The shirts utilize the familiar velcro strip down the back making the removal process easy. Each shirt features an image of the Rockers rockin' & rollin', struttin' & strollin, screen-printed on the front. In true Mattel WWE fashion, the printed image has plenty of clear details like shaded lettering, colored costumes and allows you to make out the faces on each of the Rockers.

Once the shirts are off you'll notice the soft goods don't end with their entrance attire. Each Rocker is also sporting a sash around their waist, tied in a knot with the excess dangling off the side. Out of the package the knot was on the left side of each figure, I spun the sashes around to place the knots on the correct right side. The Rockers' tights also featured frilly, dangly bits all over, which is something Mattel understandably left off of the figures. Making them out of cloth would have been impossible, sculpting them would have failed to achieve the free-hanging look of each thread, so I approve of their decision to leave them out all together.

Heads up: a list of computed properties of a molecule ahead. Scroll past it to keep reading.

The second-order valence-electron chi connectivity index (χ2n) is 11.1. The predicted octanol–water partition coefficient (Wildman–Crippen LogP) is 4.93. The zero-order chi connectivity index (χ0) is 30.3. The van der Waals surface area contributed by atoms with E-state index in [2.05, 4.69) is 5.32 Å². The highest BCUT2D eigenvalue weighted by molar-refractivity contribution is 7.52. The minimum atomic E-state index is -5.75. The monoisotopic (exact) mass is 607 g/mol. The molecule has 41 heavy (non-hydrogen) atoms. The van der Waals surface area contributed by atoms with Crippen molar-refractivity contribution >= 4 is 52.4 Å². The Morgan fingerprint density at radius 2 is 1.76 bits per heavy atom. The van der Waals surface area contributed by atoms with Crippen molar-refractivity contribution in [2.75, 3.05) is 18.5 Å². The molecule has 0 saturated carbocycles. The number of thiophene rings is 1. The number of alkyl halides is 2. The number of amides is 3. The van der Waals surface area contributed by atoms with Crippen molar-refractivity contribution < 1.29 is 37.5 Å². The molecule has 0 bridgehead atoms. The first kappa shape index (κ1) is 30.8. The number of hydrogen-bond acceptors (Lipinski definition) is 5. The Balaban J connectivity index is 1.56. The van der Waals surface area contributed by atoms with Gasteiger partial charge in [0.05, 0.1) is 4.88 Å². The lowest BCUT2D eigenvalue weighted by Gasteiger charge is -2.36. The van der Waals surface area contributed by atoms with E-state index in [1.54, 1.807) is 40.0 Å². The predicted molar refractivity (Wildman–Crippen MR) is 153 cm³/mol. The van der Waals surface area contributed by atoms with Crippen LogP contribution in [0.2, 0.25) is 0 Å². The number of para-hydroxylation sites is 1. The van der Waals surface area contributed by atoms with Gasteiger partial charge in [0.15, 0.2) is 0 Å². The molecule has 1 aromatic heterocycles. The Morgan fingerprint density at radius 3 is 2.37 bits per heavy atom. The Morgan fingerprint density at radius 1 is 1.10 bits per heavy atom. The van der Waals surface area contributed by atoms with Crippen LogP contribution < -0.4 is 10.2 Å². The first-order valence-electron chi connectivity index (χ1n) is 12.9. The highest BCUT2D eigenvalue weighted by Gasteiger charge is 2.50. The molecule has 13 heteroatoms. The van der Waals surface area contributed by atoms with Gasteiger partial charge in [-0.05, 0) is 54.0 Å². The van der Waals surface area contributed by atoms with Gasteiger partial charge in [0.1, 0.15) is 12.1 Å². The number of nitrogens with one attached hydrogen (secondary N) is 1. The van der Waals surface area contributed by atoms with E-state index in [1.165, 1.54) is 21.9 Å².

Sculpting is a bit of a sore spot for me with this set, but the problems aren't immediately obvious, more on that later. For now I'll focus on the head sculpts which are probably the most important part of the sculpts, anyway.